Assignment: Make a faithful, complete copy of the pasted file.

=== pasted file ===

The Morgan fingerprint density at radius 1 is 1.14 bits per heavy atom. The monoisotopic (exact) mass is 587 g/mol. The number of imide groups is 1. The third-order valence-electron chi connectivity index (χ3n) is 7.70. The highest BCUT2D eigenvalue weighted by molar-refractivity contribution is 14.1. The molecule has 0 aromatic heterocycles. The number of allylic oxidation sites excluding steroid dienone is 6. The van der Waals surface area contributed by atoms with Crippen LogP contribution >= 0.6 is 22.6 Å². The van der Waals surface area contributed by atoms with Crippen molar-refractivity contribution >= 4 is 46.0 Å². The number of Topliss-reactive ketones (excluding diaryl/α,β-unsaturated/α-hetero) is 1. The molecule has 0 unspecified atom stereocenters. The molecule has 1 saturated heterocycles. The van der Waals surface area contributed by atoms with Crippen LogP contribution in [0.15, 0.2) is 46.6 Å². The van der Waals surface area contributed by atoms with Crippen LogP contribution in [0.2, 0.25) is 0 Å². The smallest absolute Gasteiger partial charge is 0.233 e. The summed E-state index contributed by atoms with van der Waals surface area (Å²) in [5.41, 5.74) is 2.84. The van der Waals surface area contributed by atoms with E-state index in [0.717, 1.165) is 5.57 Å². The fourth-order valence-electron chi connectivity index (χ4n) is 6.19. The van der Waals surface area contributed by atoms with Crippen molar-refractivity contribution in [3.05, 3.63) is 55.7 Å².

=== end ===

The Morgan fingerprint density at radius 1 is 1.14 bits per heavy atom. The monoisotopic (exact) mass is 587 g/mol. The number of imide groups is 1. The third-order valence-electron chi connectivity index (χ3n) is 7.70. The highest BCUT2D eigenvalue weighted by molar-refractivity contribution is 14.1. The molecule has 0 aromatic heterocycles. The number of allylic oxidation sites excluding steroid dienone is 6. The van der Waals surface area contributed by atoms with Crippen LogP contribution >= 0.6 is 22.6 Å². The van der Waals surface area contributed by atoms with Crippen molar-refractivity contribution >= 4 is 46.0 Å². The number of Topliss-reactive ketones (excluding diaryl/α,β-unsaturated/α-hetero) is 1. The molecule has 0 unspecified atom stereocenters. The molecule has 1 saturated heterocycles. The van der Waals surface area contributed by atoms with Crippen LogP contribution in [0.15, 0.2) is 46.6 Å². The van der Waals surface area contributed by atoms with Crippen LogP contribution in [0.2, 0.25) is 0 Å². The smallest absolute Gasteiger partial charge is 0.233 e. The summed E-state index contributed by atoms with van der Waals surface area (Å²) in [5.41, 5.74) is 2.84. The van der Waals surface area contributed by atoms with E-state index in [0.717, 1.165) is 5.57 Å². The fourth-order valence-electron chi connectivity index (χ4n) is 6.19. The van der Waals surface area contributed by atoms with Crippen molar-refractivity contribution in [3.05, 3.63) is 55.7 Å².